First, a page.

Based on this method, surveys were broken into 16-day intervals beginning April 1 and ending on July 1 (peak nesting period). Each track, or depredated nest, was counted and all sign of the track or nest removed so that it would not be recounted within that 16-day period. Each track would then represent a different female and over time the number of nesting females could be determined. Going on the argument that the sex ratio was 1:1 a relative abundance of adult terrapins could be determined. A study conducted in the Big Bend area of Florida by Suarez (Suarez, 2015) suggested the sex ratio was 1:3 in favor of males. A more recent study from the eastern panhandle conducted by Catizone (unpublished) suggests a 1:5 ratio in favor of males. Based on this we could develop a range of relative abundance from 1:1 to 1:5.
Another metric used to measure relative abundance was a 30-minute head count. The team would sit in kayaks within the ponds where adults resided and count the number of heads in that time period. Again, this does not indicate a population but a relative abundance within that location.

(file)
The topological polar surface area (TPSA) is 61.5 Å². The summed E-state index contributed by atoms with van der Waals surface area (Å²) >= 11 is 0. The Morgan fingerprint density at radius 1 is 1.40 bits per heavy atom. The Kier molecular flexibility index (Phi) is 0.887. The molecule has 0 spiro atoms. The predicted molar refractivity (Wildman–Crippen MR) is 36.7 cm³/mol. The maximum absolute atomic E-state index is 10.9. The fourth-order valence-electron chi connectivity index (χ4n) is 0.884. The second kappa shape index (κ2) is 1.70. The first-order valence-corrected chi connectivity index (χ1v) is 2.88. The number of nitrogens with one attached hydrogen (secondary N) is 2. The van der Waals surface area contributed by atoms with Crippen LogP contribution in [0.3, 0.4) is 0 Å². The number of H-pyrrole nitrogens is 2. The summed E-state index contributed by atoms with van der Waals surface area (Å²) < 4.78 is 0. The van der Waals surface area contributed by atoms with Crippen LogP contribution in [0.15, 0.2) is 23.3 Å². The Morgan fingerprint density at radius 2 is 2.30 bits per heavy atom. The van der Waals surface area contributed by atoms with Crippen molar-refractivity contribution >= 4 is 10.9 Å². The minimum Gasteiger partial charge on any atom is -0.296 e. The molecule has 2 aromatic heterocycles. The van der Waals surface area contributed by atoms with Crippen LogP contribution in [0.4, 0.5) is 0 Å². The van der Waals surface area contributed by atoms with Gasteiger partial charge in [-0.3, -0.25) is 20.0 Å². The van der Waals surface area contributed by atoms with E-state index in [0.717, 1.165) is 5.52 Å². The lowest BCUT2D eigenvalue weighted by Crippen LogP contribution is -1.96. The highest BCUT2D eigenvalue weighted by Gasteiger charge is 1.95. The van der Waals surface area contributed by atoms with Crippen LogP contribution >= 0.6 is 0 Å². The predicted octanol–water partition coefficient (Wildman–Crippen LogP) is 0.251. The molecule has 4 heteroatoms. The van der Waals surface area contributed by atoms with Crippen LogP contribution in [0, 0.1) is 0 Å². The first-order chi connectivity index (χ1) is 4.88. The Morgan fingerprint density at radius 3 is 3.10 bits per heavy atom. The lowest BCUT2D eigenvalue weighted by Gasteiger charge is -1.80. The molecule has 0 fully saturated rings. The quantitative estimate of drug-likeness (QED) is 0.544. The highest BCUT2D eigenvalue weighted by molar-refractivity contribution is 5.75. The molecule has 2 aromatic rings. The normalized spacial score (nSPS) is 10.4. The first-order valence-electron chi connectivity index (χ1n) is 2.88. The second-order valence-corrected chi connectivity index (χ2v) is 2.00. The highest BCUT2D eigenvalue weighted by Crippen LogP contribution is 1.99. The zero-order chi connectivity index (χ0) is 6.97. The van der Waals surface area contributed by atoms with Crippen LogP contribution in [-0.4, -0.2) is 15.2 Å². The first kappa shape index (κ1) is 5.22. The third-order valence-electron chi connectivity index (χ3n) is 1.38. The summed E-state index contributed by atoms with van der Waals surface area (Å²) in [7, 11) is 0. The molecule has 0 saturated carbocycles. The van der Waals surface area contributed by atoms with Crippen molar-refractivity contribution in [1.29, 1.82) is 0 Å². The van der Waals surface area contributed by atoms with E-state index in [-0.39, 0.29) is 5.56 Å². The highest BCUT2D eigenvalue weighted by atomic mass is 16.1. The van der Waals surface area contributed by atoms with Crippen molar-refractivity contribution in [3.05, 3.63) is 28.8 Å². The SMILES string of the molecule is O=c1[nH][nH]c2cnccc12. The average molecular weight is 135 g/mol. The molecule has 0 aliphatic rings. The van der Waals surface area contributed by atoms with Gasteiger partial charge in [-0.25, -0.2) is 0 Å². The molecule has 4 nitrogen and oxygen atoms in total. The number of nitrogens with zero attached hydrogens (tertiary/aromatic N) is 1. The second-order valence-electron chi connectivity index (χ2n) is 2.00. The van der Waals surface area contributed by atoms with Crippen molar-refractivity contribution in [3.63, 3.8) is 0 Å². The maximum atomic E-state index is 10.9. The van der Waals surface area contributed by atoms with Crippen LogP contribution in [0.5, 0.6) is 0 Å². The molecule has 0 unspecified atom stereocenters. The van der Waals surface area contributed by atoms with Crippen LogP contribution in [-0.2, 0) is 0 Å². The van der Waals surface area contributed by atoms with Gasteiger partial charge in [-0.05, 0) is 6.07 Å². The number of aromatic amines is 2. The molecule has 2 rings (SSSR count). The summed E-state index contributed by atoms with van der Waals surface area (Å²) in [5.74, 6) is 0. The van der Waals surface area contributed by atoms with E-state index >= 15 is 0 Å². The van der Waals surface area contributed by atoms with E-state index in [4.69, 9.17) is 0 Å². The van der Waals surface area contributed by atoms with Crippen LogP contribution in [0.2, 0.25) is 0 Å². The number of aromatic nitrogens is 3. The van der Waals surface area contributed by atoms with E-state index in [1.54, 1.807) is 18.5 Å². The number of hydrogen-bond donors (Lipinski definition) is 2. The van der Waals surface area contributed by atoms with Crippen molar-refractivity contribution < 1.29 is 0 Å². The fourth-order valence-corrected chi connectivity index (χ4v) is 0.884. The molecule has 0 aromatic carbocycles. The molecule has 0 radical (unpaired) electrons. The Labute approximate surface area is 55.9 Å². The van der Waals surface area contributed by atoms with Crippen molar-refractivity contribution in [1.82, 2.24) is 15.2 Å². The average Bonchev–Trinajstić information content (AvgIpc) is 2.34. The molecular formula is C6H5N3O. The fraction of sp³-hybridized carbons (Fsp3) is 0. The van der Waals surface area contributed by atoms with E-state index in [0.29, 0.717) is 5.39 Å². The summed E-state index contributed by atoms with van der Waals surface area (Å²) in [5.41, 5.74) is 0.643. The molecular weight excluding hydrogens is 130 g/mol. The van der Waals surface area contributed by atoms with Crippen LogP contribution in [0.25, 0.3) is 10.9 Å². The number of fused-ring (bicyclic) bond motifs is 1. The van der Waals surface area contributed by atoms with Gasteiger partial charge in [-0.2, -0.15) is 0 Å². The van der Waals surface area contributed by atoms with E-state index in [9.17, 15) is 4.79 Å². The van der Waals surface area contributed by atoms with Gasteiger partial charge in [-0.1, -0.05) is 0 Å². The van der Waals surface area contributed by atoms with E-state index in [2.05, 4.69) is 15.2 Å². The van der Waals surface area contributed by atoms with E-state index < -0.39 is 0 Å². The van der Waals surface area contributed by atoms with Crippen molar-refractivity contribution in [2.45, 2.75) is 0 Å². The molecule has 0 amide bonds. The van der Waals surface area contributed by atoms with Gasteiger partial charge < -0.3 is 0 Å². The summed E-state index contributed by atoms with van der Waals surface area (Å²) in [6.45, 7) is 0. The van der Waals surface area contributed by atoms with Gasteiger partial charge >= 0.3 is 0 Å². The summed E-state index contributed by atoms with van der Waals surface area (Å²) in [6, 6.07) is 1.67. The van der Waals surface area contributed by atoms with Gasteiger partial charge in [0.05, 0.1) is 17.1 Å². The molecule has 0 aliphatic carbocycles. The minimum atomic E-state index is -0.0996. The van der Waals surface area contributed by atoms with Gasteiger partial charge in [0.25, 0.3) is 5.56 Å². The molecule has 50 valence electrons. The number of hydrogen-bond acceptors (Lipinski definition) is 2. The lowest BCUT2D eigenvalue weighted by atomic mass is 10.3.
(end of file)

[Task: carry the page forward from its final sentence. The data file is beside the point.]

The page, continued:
Finally, in 2008 the team began to deploy modified crab traps to capture terrapins for a potential mark/recapture study, marking using a scute notching method. The traps were modified so that a captured terrapin would be able to surface and breath. These traps were set in potential adult residing locations for a five-day period beginning on a Monday and ending on a Friday.